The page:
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Allies say Boris Johnson will turn around and provide more money to feed poor children.


Marcus Rashford today denied Matt Hancock's claims that he contacted the Prime Minister about the series of free school meals – amid growing signs, a Tory insurgency will force the government to turn around.

The Health Secretary said Boris Johnson and the English star had "communicated" and insisted it was time for "everyone to come together" to feed poorer children.

When he pressed for more money to be spent on support during school holidays, Mr. Hancock specifically did not rule it out.

He stressed the government's obligation to ensure that "no child is allowed to go hungry" and said it has already handed over £ 63 million to councils.

However, Rashford didn't appear to be aware of Mr Johnson's contact, suggesting they hadn't spoken on Twitter since an earlier rise in June.

The government is trying to find a way out of the recent bitter dispute. Tory MPs are angry at the "shockingly incompetent" dealings and threaten to help Labor change policy.

A petition from Premier League footballer Rashford calling for free school meals to be funded during the holidays has garnered around 900,000 signatures.

Protesters left empty plates in front of local Conservative offices while Rishi Sunak and other senior politicians were banned from some companies in their constituencies.

Former ministers lead a conservative revolt over free school meals when they warned the prime minister that he must come up with "something better".

Up to 100 Tory MPs have spread disgruntled messages about the government's handling of the campaign, describing them as & # 39; shocking incapable of political disaster and hopeless communication, the Times reported.

According to Downing Street sources, work is underway to increase support for eligible students after school hours.

Boris Johnson

Health Secretary Matt Hancock said Boris Johnson (right) and English star Marcus Rashford (left) "communicated" through free school meals

However, Rashford did not appear to be aware of Mr Johnson's contact, suggesting they hadn't spoken on Twitter since a previous U-turn in June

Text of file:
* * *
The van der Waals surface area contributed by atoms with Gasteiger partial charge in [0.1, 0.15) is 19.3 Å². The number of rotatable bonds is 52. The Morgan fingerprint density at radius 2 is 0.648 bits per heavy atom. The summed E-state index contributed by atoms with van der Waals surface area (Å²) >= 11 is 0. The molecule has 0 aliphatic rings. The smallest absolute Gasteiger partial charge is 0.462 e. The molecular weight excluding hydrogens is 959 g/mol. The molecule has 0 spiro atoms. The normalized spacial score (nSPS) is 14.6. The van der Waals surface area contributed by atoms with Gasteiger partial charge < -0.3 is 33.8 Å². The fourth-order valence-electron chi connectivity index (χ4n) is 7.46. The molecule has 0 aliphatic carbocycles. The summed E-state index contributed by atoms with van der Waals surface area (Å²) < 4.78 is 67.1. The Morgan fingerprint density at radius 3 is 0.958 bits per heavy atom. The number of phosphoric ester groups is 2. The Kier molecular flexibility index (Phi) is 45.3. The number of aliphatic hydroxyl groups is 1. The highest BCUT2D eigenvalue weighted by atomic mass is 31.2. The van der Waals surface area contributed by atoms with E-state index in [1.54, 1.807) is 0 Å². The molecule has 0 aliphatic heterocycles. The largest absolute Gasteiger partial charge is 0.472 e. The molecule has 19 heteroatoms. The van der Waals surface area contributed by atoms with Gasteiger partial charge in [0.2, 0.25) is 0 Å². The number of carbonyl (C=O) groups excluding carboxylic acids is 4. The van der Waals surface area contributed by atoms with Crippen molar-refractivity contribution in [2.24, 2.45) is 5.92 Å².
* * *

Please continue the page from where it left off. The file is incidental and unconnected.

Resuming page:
However, Rashford did not appear to be aware of Mr Johnson's contact, suggesting they hadn't spoken on Twitter since a previous U-turn in June

Mr Johnson came under pressure yesterday when union leader Keir Starmer announced that he would soon force another Commons vote on the matter

Mr Johnson came under pressure yesterday when union leader Keir Starmer announced that he would soon force another Commons vote on the matter

In a round of interviews this morning, Mr. Hancock said he understood that Mr. Johnson and Rashford were in contact.

"As far as I know, there was communication between the two," he told BBC Breakfast.

“We've all seen what Marcus Rashford did, and the way he behaved in this campaign is absolutely exemplary.

"He argues based on his personal experience for people who really need this support."

When asked if there is an urgent need for additional government action on free school meals, Mr Hancock told BBC Radio 4's Today program, “Well, I accept and firmly believe that we should all come together to make sure no child starves.

"That is the central lesson behind what Marcus Rashford is arguing for, and I think he only makes the case with such strong eloquence and authentic speaking from personal experience, and I think that is something we should all leave behind. "

He added: "I think that in working with the central government that funds what we have done, the councils often know how to get to the children who need the most support and the people on the ground as individuals. "

But Rashford seemed confused by the claim and replied on Twitter, "Hmm, unless it relates to the call we had after the U-turn in June?"

Mr Johnson came under pressure yesterday when union leader Keir Starmer announced that he would force another Commons vote on the matter before Christmas.

And senior Conservatives made it clear they could stand behind the motion this time, with some saying they "regretted" helping the government in a decision last week.

Meanwhile, England Children's Representative Anne Longfield has harshly condemned spitting, saying it was like "something out of Oliver Twist".

The Royal College of Pediatrics and Child Health's open letter to Boris Johnson in full

As pediatricians, we are shocked by the UK Government's refusal to extend the provision of free school meals in England to low-income children during the school holidays.

Child hunger is an issue that should go beyond politics.

Few would disagree that one of our most basic human responsibilities is making sure children have enough to eat.

Every day we see the effects of hunger and malnutrition in our work as pediatricians.

It is not uncommon for us to look after children who do not have enough to eat or who do not have access to a large meal outside of the school facilities.

Good nutrition is at the heart of health, wellbeing and development for children and adolescents.

Without it, the children's health outcomes deteriorate, and with it their chances in life

In the UK, more than 4 million children live in poverty and around a third of them depend on free school meals.

The pandemic has anchored and exacerbated this reality; Families who were previously managed are now struggling to make ends meet due to the effects of COVID-19.

It is not good enough to send them off into the holiday season hoping for the best while knowing that many will simply starve.